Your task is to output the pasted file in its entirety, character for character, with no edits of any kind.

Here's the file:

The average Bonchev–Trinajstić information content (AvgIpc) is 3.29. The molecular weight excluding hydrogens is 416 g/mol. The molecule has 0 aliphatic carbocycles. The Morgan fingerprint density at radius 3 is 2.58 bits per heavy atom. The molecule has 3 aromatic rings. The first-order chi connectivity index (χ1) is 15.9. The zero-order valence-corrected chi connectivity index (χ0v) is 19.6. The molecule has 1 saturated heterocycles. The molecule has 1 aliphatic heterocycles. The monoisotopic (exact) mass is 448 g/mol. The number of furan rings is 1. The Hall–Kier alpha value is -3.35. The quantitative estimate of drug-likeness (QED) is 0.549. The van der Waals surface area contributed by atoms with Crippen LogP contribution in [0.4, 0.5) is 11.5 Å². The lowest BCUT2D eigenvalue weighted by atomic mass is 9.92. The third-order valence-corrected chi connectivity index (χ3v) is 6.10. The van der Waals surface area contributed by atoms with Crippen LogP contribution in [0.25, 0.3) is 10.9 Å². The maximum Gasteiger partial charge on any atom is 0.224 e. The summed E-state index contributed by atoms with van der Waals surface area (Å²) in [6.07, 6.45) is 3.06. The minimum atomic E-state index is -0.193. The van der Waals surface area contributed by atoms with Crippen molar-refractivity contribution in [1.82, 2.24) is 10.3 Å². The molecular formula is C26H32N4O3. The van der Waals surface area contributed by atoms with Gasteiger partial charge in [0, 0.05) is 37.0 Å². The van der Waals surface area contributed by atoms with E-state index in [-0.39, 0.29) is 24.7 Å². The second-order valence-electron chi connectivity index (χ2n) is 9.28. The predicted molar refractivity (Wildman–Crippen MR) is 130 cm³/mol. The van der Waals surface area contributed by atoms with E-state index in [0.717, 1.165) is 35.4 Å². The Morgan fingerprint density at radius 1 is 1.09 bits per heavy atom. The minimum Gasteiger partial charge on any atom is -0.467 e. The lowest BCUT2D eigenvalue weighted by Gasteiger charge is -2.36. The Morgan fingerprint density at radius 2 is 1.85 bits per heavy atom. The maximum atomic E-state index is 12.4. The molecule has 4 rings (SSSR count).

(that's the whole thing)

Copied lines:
The average Bonchev–Trinajstić information content (AvgIpc) is 3.29. The molecular weight excluding hydrogens is 416 g/mol. The molecule has 0 aliphatic carbocycles. The Morgan fingerprint density at radius 3 is 2.58 bits per heavy atom. The molecule has 3 aromatic rings. The first-order chi connectivity index (χ1) is 15.9. The zero-order valence-corrected chi connectivity index (χ0v) is 19.6. The molecule has 1 saturated heterocycles. The molecule has 1 aliphatic heterocycles. The monoisotopic (exact) mass is 448 g/mol. The number of furan rings is 1. The Hall–Kier alpha value is -3.35. The quantitative estimate of drug-likeness (QED) is 0.549. The van der Waals surface area contributed by atoms with Crippen LogP contribution in [0.4, 0.5) is 11.5 Å². The lowest BCUT2D eigenvalue weighted by atomic mass is 9.92. The third-order valence-corrected chi connectivity index (χ3v) is 6.10. The van der Waals surface area contributed by atoms with Crippen LogP contribution in [0.25, 0.3) is 10.9 Å². The maximum Gasteiger partial charge on any atom is 0.224 e. The summed E-state index contributed by atoms with van der Waals surface area (Å²) in [6.07, 6.45) is 3.06. The minimum atomic E-state index is -0.193. The van der Waals surface area contributed by atoms with Crippen molar-refractivity contribution in [1.82, 2.24) is 10.3 Å². The molecular formula is C26H32N4O3. The van der Waals surface area contributed by atoms with Gasteiger partial charge in [0, 0.05) is 37.0 Å². The van der Waals surface area contributed by atoms with E-state index in [-0.39, 0.29) is 24.7 Å². The second-order valence-electron chi connectivity index (χ2n) is 9.28. The predicted molar refractivity (Wildman–Crippen MR) is 130 cm³/mol. The van der Waals surface area contributed by atoms with E-state index in [0.717, 1.165) is 35.4 Å². The Morgan fingerprint density at radius 1 is 1.09 bits per heavy atom. The minimum Gasteiger partial charge on any atom is -0.467 e. The lowest BCUT2D eigenvalue weighted by Gasteiger charge is -2.36. The Morgan fingerprint density at radius 2 is 1.85 bits per heavy atom. The maximum atomic E-state index is 12.4. The molecule has 4 rings (SSSR count).